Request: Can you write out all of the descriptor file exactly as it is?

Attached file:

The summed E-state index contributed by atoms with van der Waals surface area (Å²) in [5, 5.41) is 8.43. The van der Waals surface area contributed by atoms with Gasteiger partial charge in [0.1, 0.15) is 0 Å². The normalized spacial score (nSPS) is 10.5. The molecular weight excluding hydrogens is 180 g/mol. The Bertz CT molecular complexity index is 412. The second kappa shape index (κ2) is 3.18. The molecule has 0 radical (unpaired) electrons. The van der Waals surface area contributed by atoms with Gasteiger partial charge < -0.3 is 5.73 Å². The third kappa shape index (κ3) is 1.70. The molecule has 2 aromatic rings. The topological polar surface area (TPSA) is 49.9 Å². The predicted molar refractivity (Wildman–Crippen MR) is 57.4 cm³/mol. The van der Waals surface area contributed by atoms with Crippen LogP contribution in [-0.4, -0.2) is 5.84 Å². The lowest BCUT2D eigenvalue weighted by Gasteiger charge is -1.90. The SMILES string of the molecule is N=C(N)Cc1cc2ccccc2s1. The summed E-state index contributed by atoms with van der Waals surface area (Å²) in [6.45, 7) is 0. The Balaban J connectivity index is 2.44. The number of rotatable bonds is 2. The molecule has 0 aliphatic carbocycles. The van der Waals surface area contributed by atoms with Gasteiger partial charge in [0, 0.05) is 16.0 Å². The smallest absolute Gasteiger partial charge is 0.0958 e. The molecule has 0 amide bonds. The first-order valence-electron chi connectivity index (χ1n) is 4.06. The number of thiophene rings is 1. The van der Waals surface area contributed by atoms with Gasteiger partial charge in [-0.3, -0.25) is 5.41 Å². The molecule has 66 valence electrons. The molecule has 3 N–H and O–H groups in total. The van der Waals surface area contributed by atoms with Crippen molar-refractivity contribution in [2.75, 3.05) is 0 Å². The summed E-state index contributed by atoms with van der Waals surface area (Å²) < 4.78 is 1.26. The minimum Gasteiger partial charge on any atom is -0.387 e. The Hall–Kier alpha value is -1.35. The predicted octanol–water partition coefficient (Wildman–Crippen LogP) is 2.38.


The summed E-state index contributed by atoms with van der Waals surface area (Å²) in [5, 5.41) is 8.43. The van der Waals surface area contributed by atoms with Gasteiger partial charge in [0.1, 0.15) is 0 Å². The normalized spacial score (nSPS) is 10.5. The molecular weight excluding hydrogens is 180 g/mol. The Bertz CT molecular complexity index is 412. The second kappa shape index (κ2) is 3.18. The molecule has 0 radical (unpaired) electrons. The van der Waals surface area contributed by atoms with Gasteiger partial charge < -0.3 is 5.73 Å². The third kappa shape index (κ3) is 1.70. The molecule has 2 aromatic rings. The topological polar surface area (TPSA) is 49.9 Å². The predicted molar refractivity (Wildman–Crippen MR) is 57.4 cm³/mol. The van der Waals surface area contributed by atoms with Crippen LogP contribution in [-0.4, -0.2) is 5.84 Å². The lowest BCUT2D eigenvalue weighted by Gasteiger charge is -1.90. The SMILES string of the molecule is N=C(N)Cc1cc2ccccc2s1. The summed E-state index contributed by atoms with van der Waals surface area (Å²) in [6.45, 7) is 0. The Balaban J connectivity index is 2.44. The number of rotatable bonds is 2. The molecule has 0 aliphatic carbocycles. The van der Waals surface area contributed by atoms with Gasteiger partial charge in [0, 0.05) is 16.0 Å². The smallest absolute Gasteiger partial charge is 0.0958 e. The molecule has 0 amide bonds. The first-order valence-electron chi connectivity index (χ1n) is 4.06. The number of thiophene rings is 1. The van der Waals surface area contributed by atoms with Gasteiger partial charge in [-0.3, -0.25) is 5.41 Å². The molecule has 66 valence electrons. The molecule has 3 N–H and O–H groups in total. The van der Waals surface area contributed by atoms with Crippen molar-refractivity contribution in [2.75, 3.05) is 0 Å². The summed E-state index contributed by atoms with van der Waals surface area (Å²) < 4.78 is 1.26. The minimum Gasteiger partial charge on any atom is -0.387 e. The Hall–Kier alpha value is -1.35. The predicted octanol–water partition coefficient (Wildman–Crippen LogP) is 2.38.